Machine learning prediction of brain and body ageing
- Research Opportunity
- PhD students, Masters by Research, Post Doctor Researchers
- Department / Centre
- Royal Melbourne Hospital
|Associate Professor Andrew Zaleskyemail@example.com||+61390357747||Personal web page|
|Dr Ye Tianfirstname.lastname@example.org||Personal web page|
|Dr Vanessa Cropleyemail@example.com|
Summary Your brain and other organs may be older (or younger) than your chronological age! Why?
divAging is a progressive, generalized deterioration and loss-of-function across multiple organ systems. When you age by a year, your body and certain organs may show signs of ageing that appear greater (or less than) what would be considered normal for a year, as determined relative to population norms. The apparent age of your brain is referred to as your brain age and can vary markedly from your chronological age.divdivbrdivdivCritically, organ systems age much faster in some individuals compared to others and advanced biological ageing is associated with increased risk of many age-related body and brain disorders such as cancer, coronary artery diseases and dementia and therefore, decreased life expectancy.divdivbrdivdivThis project aims to develop cutting-edge machine learning models to predict the age of an individual's brain and other organ systems. Individuals participating in the UK Biobank (n>30,000) will be used to establish population norms and train the model.divdivbrdivdivThe project also aims to investigate the extent to which environmental factors can modify the pre-determined genetic impact on ageing and whether interactions between genetic and environmental effects on ageing act differently across different organ systems.divdivbrdivdivCheck out our lab website for further details: www.sysneuro.orgdiv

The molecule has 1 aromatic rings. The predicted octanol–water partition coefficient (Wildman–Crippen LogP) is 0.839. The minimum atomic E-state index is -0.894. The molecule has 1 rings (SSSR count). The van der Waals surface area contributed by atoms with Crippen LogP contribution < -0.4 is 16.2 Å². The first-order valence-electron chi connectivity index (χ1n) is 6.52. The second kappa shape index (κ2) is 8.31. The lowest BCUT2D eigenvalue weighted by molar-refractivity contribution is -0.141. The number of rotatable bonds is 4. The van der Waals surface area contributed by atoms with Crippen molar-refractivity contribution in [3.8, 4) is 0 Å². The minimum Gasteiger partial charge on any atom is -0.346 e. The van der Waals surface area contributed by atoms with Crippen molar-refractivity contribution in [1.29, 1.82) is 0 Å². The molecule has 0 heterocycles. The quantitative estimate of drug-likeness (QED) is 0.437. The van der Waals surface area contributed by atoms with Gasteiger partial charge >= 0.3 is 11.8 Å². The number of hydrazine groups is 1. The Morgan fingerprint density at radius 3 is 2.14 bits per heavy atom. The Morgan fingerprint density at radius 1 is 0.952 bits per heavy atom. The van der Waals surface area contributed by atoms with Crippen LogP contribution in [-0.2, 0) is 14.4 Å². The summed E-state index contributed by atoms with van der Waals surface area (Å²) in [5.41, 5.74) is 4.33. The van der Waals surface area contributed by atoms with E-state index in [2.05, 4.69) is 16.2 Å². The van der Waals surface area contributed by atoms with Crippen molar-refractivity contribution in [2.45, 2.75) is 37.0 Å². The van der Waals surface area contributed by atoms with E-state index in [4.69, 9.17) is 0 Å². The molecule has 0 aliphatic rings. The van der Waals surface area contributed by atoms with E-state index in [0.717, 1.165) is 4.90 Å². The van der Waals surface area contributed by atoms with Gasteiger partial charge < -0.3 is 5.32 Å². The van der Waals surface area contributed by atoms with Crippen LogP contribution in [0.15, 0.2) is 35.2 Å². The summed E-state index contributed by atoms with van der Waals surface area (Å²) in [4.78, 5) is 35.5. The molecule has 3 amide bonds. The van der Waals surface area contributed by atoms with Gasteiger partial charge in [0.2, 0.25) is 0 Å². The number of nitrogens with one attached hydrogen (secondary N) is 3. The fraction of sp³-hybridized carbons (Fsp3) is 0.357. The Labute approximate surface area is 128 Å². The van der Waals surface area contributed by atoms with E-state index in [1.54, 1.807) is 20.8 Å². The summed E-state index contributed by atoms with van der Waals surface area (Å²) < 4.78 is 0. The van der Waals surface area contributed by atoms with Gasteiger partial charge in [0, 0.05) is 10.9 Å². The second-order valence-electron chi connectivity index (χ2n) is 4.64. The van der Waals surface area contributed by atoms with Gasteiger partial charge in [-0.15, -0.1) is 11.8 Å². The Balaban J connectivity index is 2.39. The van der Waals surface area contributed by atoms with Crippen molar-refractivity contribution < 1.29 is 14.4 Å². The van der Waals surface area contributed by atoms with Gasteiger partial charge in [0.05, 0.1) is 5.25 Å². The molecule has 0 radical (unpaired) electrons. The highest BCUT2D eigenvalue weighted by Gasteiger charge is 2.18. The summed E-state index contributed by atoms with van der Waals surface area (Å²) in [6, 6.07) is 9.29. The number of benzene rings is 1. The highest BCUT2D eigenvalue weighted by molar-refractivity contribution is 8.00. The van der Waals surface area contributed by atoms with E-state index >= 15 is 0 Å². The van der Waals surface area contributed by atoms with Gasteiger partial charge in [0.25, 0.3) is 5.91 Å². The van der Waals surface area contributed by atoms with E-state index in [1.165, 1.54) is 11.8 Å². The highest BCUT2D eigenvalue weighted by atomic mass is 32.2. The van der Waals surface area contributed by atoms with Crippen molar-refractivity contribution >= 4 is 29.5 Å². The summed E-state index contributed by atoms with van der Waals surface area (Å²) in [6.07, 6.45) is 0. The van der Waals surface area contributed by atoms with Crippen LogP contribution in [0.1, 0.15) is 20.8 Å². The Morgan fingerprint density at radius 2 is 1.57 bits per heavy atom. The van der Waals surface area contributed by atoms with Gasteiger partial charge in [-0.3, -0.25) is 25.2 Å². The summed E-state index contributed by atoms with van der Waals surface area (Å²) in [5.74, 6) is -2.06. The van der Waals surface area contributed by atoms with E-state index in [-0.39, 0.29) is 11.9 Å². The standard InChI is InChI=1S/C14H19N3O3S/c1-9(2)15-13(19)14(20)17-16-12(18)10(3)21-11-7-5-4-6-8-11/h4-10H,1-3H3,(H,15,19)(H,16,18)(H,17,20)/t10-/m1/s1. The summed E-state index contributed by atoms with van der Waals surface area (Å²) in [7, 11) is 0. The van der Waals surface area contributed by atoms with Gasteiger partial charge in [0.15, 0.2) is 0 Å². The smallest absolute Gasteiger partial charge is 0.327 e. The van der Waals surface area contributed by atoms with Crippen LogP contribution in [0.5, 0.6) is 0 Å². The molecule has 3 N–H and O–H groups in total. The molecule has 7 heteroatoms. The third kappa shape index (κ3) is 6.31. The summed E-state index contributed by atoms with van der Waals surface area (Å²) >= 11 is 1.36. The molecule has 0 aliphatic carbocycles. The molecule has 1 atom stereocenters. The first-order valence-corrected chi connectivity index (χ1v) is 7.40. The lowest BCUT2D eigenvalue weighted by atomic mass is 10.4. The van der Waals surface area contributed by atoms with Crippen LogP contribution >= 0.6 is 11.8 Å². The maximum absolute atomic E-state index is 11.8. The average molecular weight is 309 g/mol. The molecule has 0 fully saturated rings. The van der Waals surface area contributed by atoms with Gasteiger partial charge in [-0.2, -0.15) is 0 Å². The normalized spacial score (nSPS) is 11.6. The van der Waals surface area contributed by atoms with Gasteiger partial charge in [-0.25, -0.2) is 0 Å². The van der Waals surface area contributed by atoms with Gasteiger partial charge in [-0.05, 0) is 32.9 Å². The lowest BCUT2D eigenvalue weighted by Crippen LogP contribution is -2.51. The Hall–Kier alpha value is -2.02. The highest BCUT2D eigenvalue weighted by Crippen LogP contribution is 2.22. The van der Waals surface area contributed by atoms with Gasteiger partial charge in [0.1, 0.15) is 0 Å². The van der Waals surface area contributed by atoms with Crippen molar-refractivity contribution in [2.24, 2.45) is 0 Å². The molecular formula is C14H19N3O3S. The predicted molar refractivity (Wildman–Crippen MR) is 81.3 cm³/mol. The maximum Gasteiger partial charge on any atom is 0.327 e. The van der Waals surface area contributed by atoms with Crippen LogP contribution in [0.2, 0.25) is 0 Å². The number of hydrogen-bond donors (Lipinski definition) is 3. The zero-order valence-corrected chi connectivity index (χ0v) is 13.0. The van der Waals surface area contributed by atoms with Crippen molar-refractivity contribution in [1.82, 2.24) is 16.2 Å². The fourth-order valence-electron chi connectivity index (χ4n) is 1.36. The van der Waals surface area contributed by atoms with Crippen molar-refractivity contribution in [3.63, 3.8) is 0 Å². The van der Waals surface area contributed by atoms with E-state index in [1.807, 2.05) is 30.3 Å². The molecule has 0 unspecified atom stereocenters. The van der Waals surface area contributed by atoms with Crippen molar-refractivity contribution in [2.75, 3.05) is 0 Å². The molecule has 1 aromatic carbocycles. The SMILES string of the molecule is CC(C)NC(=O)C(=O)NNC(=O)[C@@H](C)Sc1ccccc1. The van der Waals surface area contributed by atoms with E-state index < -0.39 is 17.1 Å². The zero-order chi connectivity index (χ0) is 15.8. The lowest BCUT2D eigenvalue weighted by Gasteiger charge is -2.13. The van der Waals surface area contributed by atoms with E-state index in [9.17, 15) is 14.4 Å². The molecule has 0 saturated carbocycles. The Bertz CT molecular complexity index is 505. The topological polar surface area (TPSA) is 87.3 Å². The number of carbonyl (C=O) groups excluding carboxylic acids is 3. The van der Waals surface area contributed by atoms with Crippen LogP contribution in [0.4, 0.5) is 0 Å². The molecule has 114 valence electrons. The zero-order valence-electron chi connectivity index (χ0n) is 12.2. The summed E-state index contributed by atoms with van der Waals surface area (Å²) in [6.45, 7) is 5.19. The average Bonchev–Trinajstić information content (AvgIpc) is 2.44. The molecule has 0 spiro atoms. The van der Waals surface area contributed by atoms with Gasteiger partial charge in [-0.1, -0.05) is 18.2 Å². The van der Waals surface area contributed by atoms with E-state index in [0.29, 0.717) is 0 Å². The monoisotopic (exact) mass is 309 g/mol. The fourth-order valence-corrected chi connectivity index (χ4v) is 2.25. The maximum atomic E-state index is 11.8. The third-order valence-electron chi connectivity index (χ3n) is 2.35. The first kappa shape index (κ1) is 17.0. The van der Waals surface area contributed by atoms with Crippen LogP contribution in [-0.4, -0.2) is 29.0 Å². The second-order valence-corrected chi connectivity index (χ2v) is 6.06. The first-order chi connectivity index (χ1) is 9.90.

Faculty Research Themes
School Research Themes
PhD students, Masters by Research, Post Doctor Researchers
Students who are interested in joining this project will need to consider their elegibility as well as other requirements before contacting the supervisor of this research
For further information about this research, please contact a supervisor.
Department / Centre
Research NodeRoyal Melbourne Hospital
MDHS Research library
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